The health benefits of tea have been reported in numerous studies in recent years, but among healthy individuals the evidence [of tea 's benefits] is actually mixed, notes the studys lead author Kenneth J. Mukamal, MD, MPH, of the Division of General Medicine and Primary Care at Beth Israel Deaconess Medical Center. The greatest benefits of tea consumption have been found among patients who already have cardiovascular disease.
Mukamal and his co-authors found that among individuals who had suffered heart attacks, those who reported being heavy tea drinkers had a 44 percent lower death rate than non-tea drinkers in the three-and-a-half years following their heart attacks, while moderate tea drinkers had a 28 percent lower rate of dying when compared with non-tea drinkers.
The key to this protection appears to lie with a group of antioxidants known as flavonoids, which are plentiful in both black and green tea. Flavonoids, which are also found in certain fruits and vegetables, including apples, onions and broccoli, could be working to help the heart in one of several ways, according to Mukamal.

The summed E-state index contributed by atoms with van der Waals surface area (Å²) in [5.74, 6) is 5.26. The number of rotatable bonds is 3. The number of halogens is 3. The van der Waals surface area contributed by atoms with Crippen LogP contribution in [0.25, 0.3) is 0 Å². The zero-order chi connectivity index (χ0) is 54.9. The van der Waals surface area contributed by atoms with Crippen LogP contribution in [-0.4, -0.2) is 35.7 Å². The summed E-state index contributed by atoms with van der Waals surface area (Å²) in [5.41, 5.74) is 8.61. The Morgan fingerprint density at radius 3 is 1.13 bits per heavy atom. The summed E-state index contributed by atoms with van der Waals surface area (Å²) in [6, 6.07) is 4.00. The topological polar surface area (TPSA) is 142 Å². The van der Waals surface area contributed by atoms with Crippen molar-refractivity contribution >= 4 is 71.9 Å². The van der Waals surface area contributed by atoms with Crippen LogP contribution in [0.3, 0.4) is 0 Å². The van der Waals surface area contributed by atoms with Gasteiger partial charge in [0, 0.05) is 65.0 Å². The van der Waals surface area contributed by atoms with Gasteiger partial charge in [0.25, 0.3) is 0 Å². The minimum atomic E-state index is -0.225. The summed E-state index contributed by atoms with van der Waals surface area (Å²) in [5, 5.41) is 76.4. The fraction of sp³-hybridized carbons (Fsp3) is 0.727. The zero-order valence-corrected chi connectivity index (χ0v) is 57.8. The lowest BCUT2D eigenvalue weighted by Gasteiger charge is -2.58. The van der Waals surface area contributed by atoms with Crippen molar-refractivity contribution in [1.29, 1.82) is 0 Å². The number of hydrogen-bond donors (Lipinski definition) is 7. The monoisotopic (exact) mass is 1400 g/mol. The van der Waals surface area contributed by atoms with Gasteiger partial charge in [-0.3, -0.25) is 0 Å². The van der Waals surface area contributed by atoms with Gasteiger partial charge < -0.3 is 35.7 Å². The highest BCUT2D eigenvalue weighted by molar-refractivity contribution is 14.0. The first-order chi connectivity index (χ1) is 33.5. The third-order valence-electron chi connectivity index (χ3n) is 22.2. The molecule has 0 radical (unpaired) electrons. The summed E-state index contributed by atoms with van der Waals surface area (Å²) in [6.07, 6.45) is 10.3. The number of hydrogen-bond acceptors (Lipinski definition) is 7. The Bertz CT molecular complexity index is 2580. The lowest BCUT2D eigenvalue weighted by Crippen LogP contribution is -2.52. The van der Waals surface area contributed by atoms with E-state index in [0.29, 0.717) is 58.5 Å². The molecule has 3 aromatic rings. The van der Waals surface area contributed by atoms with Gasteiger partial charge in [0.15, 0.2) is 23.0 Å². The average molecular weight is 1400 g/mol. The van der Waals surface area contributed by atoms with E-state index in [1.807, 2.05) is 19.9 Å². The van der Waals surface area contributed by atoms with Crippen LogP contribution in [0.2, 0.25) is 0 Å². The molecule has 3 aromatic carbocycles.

It's pretty clear that flavonoids can prevent LDL [low density lipoprotein] cholesterol from becoming oxidized, he says, explaining that oxidized LDL can lead to the development of atherosclerosis. In addition, a recent study found that drinking black tea improved endothelial function the ability of the blood vessels to relax in cardiac patients. Finally, he adds, flavonoids may have an anti-clotting effect.
The observational study was made up of 1,900 individuals, both men and women mainly in their 60s, who were questioned by tr
Contact: Bonnie Prescott
Beth Israel Deaconess Medical Center